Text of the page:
Attorney General Jeff Sessions ( AP )
When Attorney General Jeff Sessions advised people in pain to “take some aspirin” and “tough it out” during a speech in Tampa last week, the federal prosecutors in his audience laughed. Mitzie Katzen, who has suffered from complex regional pain syndrome since she was a teenager, had a different reaction.
“I was just floored,” Katzen says. “I could not believe what I was reading, and I thought that has to be somebody who has never experienced really severe pain for any length of time.”
Katzen’s perspective on Sessions’ remarks illuminates the depravity of a policy that sacrifices the interests of patients like her in the name of fighting the “opioid epidemic.”
Saying “this country prescribes too many opioids,” Sessions cited the stoic example set by White House Chief of Staff John Kelly, a former Marine general who refused to take pain medication while recovering from hand surgery. Although “it did hurt,” Sessions said, “you can get through these things.”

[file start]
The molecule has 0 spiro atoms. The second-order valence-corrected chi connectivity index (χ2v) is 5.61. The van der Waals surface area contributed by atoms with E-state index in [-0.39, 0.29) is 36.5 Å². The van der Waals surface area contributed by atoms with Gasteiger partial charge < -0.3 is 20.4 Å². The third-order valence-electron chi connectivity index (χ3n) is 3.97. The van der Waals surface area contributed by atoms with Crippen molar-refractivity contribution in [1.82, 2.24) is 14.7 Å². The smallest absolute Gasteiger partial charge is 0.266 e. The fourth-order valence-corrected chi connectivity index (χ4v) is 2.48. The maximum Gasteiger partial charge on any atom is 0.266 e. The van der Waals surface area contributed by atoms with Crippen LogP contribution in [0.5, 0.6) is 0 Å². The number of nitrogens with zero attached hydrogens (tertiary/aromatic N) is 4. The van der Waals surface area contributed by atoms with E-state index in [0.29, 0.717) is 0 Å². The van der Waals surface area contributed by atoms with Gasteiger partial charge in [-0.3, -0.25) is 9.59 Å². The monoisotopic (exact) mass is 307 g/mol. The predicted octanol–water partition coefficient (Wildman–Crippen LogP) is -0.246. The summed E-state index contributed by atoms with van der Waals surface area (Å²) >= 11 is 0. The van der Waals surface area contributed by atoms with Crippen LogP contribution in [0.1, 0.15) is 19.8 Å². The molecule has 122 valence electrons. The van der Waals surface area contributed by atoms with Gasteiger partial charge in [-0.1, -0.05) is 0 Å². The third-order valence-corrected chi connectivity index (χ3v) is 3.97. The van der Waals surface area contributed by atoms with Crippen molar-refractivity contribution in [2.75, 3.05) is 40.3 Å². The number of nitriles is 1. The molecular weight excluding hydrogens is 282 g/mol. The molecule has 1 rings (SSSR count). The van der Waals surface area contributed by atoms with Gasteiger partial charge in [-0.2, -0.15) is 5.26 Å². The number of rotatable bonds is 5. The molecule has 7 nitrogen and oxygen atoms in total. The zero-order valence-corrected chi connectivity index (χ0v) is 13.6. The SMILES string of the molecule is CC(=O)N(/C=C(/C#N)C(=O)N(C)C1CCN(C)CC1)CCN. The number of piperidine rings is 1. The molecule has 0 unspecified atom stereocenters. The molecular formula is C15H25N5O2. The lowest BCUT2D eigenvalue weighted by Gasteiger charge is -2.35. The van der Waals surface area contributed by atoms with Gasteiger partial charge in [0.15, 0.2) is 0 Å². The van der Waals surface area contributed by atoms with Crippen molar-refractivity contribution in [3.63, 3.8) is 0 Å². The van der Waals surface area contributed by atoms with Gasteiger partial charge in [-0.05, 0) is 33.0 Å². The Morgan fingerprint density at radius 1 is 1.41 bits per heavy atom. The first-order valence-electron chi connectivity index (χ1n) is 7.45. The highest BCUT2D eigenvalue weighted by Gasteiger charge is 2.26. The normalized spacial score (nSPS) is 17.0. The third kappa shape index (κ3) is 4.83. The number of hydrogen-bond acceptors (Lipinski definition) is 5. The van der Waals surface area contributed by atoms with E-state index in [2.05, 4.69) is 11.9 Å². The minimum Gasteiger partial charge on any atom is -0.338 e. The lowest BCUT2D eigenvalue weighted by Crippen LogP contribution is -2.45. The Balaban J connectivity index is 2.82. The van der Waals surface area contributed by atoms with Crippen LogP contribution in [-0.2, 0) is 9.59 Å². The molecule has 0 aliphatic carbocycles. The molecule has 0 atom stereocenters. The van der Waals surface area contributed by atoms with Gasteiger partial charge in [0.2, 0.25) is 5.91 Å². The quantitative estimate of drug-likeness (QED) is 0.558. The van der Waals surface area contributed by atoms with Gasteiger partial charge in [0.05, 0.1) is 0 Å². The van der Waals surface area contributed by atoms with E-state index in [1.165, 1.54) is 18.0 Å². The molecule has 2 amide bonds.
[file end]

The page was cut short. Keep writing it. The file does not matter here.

It’s not clear why people would choose to suffer postsurgical pain that could be easily relieved by an opioid analgesic, especially since the risks associated with medical use of such drugs are minimal. A large study reported last month in The BMJ found that just 1 percent of people who took prescription analgesics after surgery showed signs of “opioid misuse.”
The risk of a fatal overdose among people who take opioids for pain is even lower — something like 0.02 percent annually, judging from a 2015 study reported in the journal Pain Medicine.
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